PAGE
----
1. Retaining Data in the Data Pipeline

You can make sure that you retains customer data temporarily only while moving to the destination under. In case of Hevo, we store it only during the following scenarios:

  • In a staging area, before uploading to the Destination -: The data is stored in an encrypted (coded) format in a temporary space (referred to as staging area in ETL parlance). Once this data is uploaded to the Destination, it is permanently deleted within 24 hours.
  • Failed Events in a Pipeline-: The data is stored encrypted and is retained for 30 days until it is either fed back to the data warehouse or dropped from the pipelines. Failed Events in a Pipeline are highlighted in the Pipeline Overview tab (as shown in the image below):
Failed Events in Pipeline
Failed Events in Pipeline
  • Samples for Transformations-: Hevo retains a few sample events for users to test the transformation code in Hevo’s Transformation UI. All these events are stored in an encrypted format and cleared at regular intervals as new sample events arrive.  Refer to the image below to see how users test their Transformation code.
Sample of transformation
Sample of Transformation

2. Compliance with Security Standards

Make sure that you ensure the data security and privacy for all the data processed by your systems and applications. We comply with all the major security protocols, including HIPAA, SOC II, GDPR and CCPA.

3. Ensuring Data Sovereignty 

To address concerns related to data sovereignty, its good to have application instances running in multiple geographies. This way, you can create accounts in the US, India, Asia, EU regions. For example, when you don’t want your data to go out of Europe, Hevo will spin an account for you in the EU region. That way, the data does not leave the EU. Hevo is hosted in different regions in AWS, which includes the US, EU, IND, and Asia. This applies to all other regions as well.

4. Different Encryption and Hashing Mechanisms for Data In-Flight

Your data pipelines should encrypt the data and use techniques like hashing for protecting data in pipelines.

  • Data in transit: The data in transit is SSL encrypted.
  • Establishing connection with sources and destinations: For database sources and few destinations, Hevo can establish the connection via both SSH and SSL, which ensures an encrypted and secured connection. The steps for the same are listed in this link Connecting Through SSH.

Hevo supports only hashing when users are performing any transformations before loading data into a warehouse. We support this as this is a one-way function that scrambles plain text to produce a unique message digest, whereas encryption is a two-way function that can be decrypted with a proper key. 

5. Disaster Recovery

If there are any outages, you should set up a mechanism to not on lose your account data, which includes pipelines set up and models built. Hevo gives a 99.9% uptime. Since we have redundant storage, you won’t lose an account or any information related to Pipelines or models. 

6. Data Masking

Masking data is a good way to securely move data. You can do this using data transformations. With the Python console, you can write the code for masking field data. For example, when you test the Transformation, the value of the email field will be masked, as shown below.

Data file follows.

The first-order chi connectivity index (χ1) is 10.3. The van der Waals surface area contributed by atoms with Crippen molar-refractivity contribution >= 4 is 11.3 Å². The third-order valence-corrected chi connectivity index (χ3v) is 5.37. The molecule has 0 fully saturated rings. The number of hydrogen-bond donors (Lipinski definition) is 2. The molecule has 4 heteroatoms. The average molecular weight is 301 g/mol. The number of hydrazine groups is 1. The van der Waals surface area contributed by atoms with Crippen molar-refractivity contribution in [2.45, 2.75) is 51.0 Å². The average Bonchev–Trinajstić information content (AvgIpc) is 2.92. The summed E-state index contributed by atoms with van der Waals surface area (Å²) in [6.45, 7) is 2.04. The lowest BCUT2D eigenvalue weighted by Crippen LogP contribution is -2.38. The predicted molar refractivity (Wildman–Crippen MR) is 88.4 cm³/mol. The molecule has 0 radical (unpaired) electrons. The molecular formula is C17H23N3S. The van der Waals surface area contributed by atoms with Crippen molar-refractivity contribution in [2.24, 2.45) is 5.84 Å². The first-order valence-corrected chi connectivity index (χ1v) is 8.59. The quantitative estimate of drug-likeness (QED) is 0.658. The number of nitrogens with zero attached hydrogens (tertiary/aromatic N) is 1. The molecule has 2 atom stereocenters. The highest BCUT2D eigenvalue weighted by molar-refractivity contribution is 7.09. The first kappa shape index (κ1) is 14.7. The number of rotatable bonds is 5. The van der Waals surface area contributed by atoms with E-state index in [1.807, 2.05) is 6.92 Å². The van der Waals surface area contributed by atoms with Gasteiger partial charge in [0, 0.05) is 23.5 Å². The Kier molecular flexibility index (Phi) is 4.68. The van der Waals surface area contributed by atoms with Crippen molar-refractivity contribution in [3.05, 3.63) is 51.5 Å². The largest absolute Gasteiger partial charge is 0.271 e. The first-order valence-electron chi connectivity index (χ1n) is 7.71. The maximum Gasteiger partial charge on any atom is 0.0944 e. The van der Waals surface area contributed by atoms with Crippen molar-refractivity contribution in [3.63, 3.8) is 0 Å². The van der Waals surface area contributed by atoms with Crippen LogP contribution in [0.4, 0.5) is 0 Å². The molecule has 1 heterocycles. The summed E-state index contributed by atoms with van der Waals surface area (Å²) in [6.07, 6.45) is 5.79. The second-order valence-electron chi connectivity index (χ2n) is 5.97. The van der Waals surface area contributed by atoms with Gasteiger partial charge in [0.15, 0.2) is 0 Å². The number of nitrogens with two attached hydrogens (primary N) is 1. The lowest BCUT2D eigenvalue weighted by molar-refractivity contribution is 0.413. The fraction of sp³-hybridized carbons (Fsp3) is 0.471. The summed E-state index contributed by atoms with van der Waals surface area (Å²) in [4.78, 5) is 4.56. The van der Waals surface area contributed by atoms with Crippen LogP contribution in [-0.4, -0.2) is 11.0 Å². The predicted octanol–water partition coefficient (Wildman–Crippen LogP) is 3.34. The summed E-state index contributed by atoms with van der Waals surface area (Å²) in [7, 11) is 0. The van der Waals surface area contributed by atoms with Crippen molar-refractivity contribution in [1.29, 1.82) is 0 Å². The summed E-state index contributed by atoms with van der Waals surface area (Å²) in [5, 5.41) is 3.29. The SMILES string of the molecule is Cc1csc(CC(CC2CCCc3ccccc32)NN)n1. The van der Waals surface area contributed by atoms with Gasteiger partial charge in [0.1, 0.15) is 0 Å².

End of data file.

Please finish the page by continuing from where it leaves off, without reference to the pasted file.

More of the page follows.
Data Masking
Data Masking

Consequences of a Data Breach in ETL 

An exposure of sensitive data to an unauthorized party such as hackers, rogue employees, or any person who isn’t authorized to access the data will result in a data breach. 

Dealing with a data breach is expensive. IBM estimates the global average cost of a data breach in 2023 was USD 4.45 million, which is a 15% increase over 3 years.  This figure includes immediate restorative action, as well as loss of business and reputational damage that arises from losing customer data. Regulatory fines can push this figure even higher. 

Data breaches can also cause real human suffering. The identity theft your customers experience will damage your company’s reputation more than churn of customers. When a customer provides you with their private data, they’re trusting you to keep them safe.

Any stage of the ETL process is prone to data breach. This includes when data is extracted from your source systems, when data is transformed or cleaned, or when data is loaded into the data warehouse. The reasons could be inadequate access control, human error, or malicious attacks. This will in turn have severe impacts on the compliance of the organization, as well as legal and financial liabilities. The penalties associated with violating the compliances are huge. Therefore, have a good ETL security strategy in place and continuously monitor that. 


The global Big Data and Analytics market is growing exponentially. This emphasizes the critical need for robust data security in the realm of data analytics.

We discussed the key factors for ensuring ETL security in a Data Analytics Stack, particularly focusing on ETL (Extract, Transform, Load) processes. These include safeguarding distributed programming frameworks, data encryption, endpoint security, centralized key management, granular access control, and granular auditing.

Temporary data retention, compliance with security standards (e.g., HIPAA, SOC II, GDPR), data sovereignty, encryption, and disaster recovery mechansism are also equally important.

Considering the consequences of data breaches in ETL processes, including financial costs and damage to reputation, you need to implement and continuously monitor robust security measures at all stages of the ETL process to mitigate these risks effectively.

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Anaswara Ramachandran
Content Marketing Specialist, Hevo Data

Anaswara is an engineer-turned writer having experience writing about ML, AI, and Data Science. She is also an active Guest Author in various communities of Analytics and Data Science professionals including Analytics Vidhya.